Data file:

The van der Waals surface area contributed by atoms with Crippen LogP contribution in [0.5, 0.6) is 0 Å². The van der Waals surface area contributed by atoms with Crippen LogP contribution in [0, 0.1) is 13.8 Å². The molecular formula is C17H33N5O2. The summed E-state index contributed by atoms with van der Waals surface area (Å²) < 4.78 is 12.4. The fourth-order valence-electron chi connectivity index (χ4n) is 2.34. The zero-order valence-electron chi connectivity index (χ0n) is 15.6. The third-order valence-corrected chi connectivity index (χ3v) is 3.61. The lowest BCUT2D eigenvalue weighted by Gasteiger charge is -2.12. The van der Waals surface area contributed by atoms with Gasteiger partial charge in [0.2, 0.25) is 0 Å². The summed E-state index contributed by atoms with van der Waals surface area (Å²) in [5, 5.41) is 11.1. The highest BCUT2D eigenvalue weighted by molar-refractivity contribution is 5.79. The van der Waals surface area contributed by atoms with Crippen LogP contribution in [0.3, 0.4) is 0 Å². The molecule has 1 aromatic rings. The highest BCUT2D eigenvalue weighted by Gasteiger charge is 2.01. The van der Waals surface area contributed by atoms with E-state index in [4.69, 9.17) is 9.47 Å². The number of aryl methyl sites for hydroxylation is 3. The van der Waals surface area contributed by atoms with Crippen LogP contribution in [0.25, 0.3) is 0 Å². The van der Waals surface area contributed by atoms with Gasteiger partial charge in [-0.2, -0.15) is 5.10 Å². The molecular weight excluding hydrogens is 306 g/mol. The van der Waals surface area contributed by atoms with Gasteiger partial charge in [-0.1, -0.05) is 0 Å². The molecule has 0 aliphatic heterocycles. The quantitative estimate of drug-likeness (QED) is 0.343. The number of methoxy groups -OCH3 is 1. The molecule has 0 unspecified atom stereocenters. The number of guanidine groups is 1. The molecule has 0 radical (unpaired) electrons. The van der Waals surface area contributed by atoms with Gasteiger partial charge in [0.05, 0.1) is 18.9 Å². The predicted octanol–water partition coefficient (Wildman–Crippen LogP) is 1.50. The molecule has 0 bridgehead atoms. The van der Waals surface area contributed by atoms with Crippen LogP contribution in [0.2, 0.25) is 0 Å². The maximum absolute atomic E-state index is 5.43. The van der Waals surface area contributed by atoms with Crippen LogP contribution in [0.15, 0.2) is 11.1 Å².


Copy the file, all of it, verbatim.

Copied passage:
The van der Waals surface area contributed by atoms with Crippen LogP contribution in [0.5, 0.6) is 0 Å². The van der Waals surface area contributed by atoms with Crippen LogP contribution in [0, 0.1) is 13.8 Å². The molecular formula is C17H33N5O2. The summed E-state index contributed by atoms with van der Waals surface area (Å²) < 4.78 is 12.4. The fourth-order valence-electron chi connectivity index (χ4n) is 2.34. The zero-order valence-electron chi connectivity index (χ0n) is 15.6. The third-order valence-corrected chi connectivity index (χ3v) is 3.61. The lowest BCUT2D eigenvalue weighted by Gasteiger charge is -2.12. The van der Waals surface area contributed by atoms with Gasteiger partial charge in [0.2, 0.25) is 0 Å². The summed E-state index contributed by atoms with van der Waals surface area (Å²) in [5, 5.41) is 11.1. The highest BCUT2D eigenvalue weighted by molar-refractivity contribution is 5.79. The van der Waals surface area contributed by atoms with Crippen LogP contribution in [0.3, 0.4) is 0 Å². The molecule has 1 aromatic rings. The highest BCUT2D eigenvalue weighted by Gasteiger charge is 2.01. The van der Waals surface area contributed by atoms with E-state index in [4.69, 9.17) is 9.47 Å². The number of aryl methyl sites for hydroxylation is 3. The van der Waals surface area contributed by atoms with Crippen LogP contribution in [0.25, 0.3) is 0 Å². The van der Waals surface area contributed by atoms with Gasteiger partial charge in [-0.2, -0.15) is 5.10 Å². The molecular weight excluding hydrogens is 306 g/mol. The van der Waals surface area contributed by atoms with Gasteiger partial charge in [-0.1, -0.05) is 0 Å². The molecule has 0 aliphatic heterocycles. The quantitative estimate of drug-likeness (QED) is 0.343. The number of methoxy groups -OCH3 is 1. The molecule has 0 unspecified atom stereocenters. The number of guanidine groups is 1. The molecule has 0 radical (unpaired) electrons. The van der Waals surface area contributed by atoms with Gasteiger partial charge in [0.05, 0.1) is 18.9 Å². The predicted octanol–water partition coefficient (Wildman–Crippen LogP) is 1.50. The molecule has 0 bridgehead atoms. The van der Waals surface area contributed by atoms with Crippen LogP contribution in [0.2, 0.25) is 0 Å². The maximum absolute atomic E-state index is 5.43. The van der Waals surface area contributed by atoms with Crippen LogP contribution in [0.15, 0.2) is 11.1 Å².